Post Programming


Monday, March 19th, 2007

If working for a new project of a startup-like nonprofit in San Francisco involving [open] education, [copyright] law, and [semantic web] technology, perhaps you should look into applying for Executive Director of CC Learn. I could imagine an education, legal, or technology person with some expertise and much passion for the other two working out.

Student programmers, Creative Commons is participating in Google Summer of Code as a mentoring organization.

It is too late to apply for a summer technology or “free culture” internship, but keep CC in mind for next summer and (possibly) this fall.

Update 20070409: There are three open positions in addition to CC Learn ED above:

SXSW: JavaScript everywhere

Sunday, March 11th, 2007

The Future of JavaScript ran through almost all of the new features in JavaScript 1.7, all of which are nice for programmers but probably won’t be widely used on the public web for a long time (until use of browsers that don’t support JavaScript 1.7 is negligible).

However is being used lots of places now apart from web browsers and giving JS features programmers expect places it well to be the default glue and application language for the next decade on the web, desktop and the server. Where is server side JavaScript? from July 2005 continues to be one of the most viewed posts on this blog. Many people are thinking along these lines, including the first Q&A for this session.

SXSW: Why XSLT is Hello World

Saturday, March 10th, 2007

Arrived about half an hour into Why XSLT is sexy to see in on the projector. What the heck were they talking about for the previous half hour? Left.

I have long wondered about using XSLT as an (untrusted) code distribution mechanism (e.g., acquire and run XSLT as an alternative to invoking a web service), but I suppose performance and functionality constraints make it a really niche case.

GPL Java

Monday, November 13th, 2006

Sun announced today that it is releasing all of the critical pieces of the Java platform under the GPL. This is fantastic news, as a huge number of important and exciting projects are built on the Java platform and now they can be completely free as in free software. Read Tim Bray on the announcement and lots more blog commentary via Tailrank.

This should have happened years ago but as of yesterday it happened sooner than I expected. I set up a play money prediction market on Inkling (the first of two) asking whether Java would be open sourced by the end of this year. The price slowly declined from 60 in May to 20 in late October, then spiked to 70, with a last trade at 81.76 this morning.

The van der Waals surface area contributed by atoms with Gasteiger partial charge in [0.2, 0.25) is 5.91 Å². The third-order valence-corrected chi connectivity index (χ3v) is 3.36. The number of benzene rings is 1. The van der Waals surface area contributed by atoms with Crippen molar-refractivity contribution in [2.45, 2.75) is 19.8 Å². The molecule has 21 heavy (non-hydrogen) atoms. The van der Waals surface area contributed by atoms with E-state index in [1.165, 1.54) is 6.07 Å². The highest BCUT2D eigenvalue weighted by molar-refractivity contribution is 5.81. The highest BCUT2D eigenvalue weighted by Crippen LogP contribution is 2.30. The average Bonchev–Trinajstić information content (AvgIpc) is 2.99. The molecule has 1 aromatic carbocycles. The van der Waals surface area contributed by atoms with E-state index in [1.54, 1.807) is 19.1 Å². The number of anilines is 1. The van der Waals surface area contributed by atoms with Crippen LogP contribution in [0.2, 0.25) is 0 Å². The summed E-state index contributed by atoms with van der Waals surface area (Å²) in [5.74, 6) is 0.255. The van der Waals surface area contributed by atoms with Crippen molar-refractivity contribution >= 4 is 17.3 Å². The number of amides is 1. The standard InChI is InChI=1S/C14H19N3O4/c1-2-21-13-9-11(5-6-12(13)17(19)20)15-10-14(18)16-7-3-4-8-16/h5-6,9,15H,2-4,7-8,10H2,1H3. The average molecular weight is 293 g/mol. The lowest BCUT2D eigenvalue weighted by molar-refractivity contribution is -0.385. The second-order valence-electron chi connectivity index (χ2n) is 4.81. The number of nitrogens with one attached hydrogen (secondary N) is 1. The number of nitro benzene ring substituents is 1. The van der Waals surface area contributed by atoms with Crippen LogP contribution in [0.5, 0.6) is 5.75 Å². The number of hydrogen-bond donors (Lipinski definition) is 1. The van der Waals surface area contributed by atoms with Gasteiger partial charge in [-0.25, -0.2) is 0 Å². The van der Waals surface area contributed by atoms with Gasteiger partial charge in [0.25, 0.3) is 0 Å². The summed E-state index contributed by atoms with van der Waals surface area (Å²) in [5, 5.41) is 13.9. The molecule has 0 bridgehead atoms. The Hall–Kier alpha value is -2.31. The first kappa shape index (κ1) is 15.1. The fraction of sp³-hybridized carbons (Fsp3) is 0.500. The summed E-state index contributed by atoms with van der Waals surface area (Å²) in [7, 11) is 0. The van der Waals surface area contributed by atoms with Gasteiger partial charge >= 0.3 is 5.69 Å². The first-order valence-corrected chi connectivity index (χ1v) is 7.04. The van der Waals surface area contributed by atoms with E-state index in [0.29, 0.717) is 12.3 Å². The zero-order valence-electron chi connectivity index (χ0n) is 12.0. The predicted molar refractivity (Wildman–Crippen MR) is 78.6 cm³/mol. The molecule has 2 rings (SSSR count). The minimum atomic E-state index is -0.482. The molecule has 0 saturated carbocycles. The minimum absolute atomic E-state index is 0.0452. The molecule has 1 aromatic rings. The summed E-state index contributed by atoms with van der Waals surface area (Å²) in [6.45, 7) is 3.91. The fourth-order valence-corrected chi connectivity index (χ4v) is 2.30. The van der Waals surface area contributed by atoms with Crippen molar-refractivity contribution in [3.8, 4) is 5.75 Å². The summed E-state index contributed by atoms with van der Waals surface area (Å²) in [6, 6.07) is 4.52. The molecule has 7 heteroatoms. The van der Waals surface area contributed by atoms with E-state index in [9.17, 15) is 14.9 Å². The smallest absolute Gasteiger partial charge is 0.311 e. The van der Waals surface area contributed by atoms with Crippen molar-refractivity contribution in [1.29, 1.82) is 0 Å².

I judged the contract at 100, but probably shouldn’t have — much of the code won’t be released until early next year. Oops. Good thing Inkling markets are play money and zero oversight, or Chris F. Masse would rightly castigate me.

Copyright turns us into technology idiots

Saturday, October 28th, 2006

Or do copyright enforcement technologies attract people who would be kooks anyway?

Obvious case in point: DRM.

Now this from Paul Hoffert, apparently associated with “Noank Media”, commenting on Rob Kaye’s blog:

The Noank counting system is unique. We count usage by ALL players. Players can be time-based, such as iTunes, Windows Media, open source, our own Noank player, or your own favorite. They can be Microsoft Word, Acrobat Reader, Photoshop, or any other application program. The Noank client reports consumption of all content within our catalog on Windows, Mac, Unix, or recent cell phone devices.

Rob’s response is too polite:

This is nothing but empty hand-waving, I’m sorry. If you were to hire me to implement this system, I would have to politely tell you that this is impossible. I could not code such a thing and I have over a decade of client application programming experience. Please do elaborate on how you’re going to do this. If you’ve solved this I assume that you’ve already filed for some patents, right? What are your patent application numbers? I’d like to look up these exciting details — this is got to be amazing stuff you’re working on!

To which Hoffert responds:

Our tracking system is operational now and we are scaling it for large numbers of users.

Uh huh.

Voluntary collective licensing may have a role to play but I’m afraid I’m going to have to completely write off “Noank Media” before they even have a website.

Copyright mania hass the side effect of reducing perpetual motion research, who knew?

Addendum 20061031: Lucas Gonze writes that collective licensing will never happen. I think I buy his argument:

Users and businesses are moving away from filesharing networks and to the web, where DMCA safe harbor allows many disputes to be resolved peacefully. User-created content has become a substantial part of the media ecosystem over the last few years, and it doesn’t need collective licensing to exist.